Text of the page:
Instead of apologizing to his opponent, Republican congressman Andy Barr continued to hurl attacks on Marine veteran Amy McGrath.

A prominent veterans group is demanding an apology from Rep. Andy Barr (R-KY) for boasting that his work in Congress was basically the same as the combat missions of his Marine veteran opponent, Amy McGrath.

Barr said that both he and McGrath had “served” their country — and the veterans group With Honor said Barr owes an apology to McGrath, as well as all military service members, because his comments devalue their service.

“She put her life on the line flying 89 combat missions,” With Honor said of McGrath, according to McClatchy. Barr, the group said, “has served as an elected official in Washington, DC. To equate the two is misleading.”

With Honor supports both Democrats and Republicans, but endorsed McGrath in this election.

The dustup began last week when Barr said in an interview, “We both served our country,” and went on to equate his work in Congress with McGrath’s combat missions.

But after facing heat for his comments, Barr didn’t apologize to McGrath and the millions of members of the military who put their lives on the line.

Instead, Barr attacked McGrath. He accused her of “trying to distract voters’ attention away from her extreme liberal ideas.”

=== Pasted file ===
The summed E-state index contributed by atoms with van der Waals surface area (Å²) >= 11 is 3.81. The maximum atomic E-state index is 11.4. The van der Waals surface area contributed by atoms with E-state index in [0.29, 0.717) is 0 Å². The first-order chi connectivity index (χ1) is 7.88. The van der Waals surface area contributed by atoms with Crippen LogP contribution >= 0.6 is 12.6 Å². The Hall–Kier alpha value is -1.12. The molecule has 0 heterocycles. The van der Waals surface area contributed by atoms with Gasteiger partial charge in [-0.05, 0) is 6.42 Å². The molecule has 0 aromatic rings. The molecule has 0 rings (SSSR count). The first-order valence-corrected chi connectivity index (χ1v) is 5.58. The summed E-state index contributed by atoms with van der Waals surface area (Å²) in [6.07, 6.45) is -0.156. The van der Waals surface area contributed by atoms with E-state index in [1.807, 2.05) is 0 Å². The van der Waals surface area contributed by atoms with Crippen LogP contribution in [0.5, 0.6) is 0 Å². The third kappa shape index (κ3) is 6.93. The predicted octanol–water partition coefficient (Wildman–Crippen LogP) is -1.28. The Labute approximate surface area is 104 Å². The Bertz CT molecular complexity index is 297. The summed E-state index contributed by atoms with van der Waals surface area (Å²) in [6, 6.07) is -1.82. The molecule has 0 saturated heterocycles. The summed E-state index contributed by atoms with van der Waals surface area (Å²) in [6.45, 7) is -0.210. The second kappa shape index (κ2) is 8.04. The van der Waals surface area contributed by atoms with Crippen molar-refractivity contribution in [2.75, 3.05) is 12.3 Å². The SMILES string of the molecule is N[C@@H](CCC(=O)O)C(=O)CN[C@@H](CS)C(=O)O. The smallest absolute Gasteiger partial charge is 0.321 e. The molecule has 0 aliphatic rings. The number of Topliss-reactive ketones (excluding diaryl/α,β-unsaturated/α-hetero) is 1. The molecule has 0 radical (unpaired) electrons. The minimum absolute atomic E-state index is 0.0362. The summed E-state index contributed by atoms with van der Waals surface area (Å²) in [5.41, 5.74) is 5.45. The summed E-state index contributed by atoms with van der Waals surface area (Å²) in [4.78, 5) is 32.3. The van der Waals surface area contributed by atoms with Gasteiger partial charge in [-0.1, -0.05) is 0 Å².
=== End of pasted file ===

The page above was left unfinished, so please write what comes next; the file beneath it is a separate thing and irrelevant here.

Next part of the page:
But Barr is the one with “extreme” views — after all, he has voted to promote the Trump agenda 97 percent of the time.

Barr’s refusal to apologize, and his doubling down on his offensive comments, has failed to cool the outrage over his initial remarks.

It is “insulting to our current and retired military members to suggest that wearing a suit and dining with bank lobbyists in Congress is the same as putting your life on the line for your country,” a spokesperson for the Kentucky Democratic Party told McClatchy.

Barr attends meetings of the Financial Services Subcommittee on Financial Institutions and Consumer Credit.

McGrath retired from the Marine Corps as lieutenant colonel following years of flying combat missions, including targeting al-Qaida and the Taliban.

Equating those two experiences does not show “respect” for veterans — which is why veterans are demanding an apology, and why they deserve one.

Published with permission of The American Independent.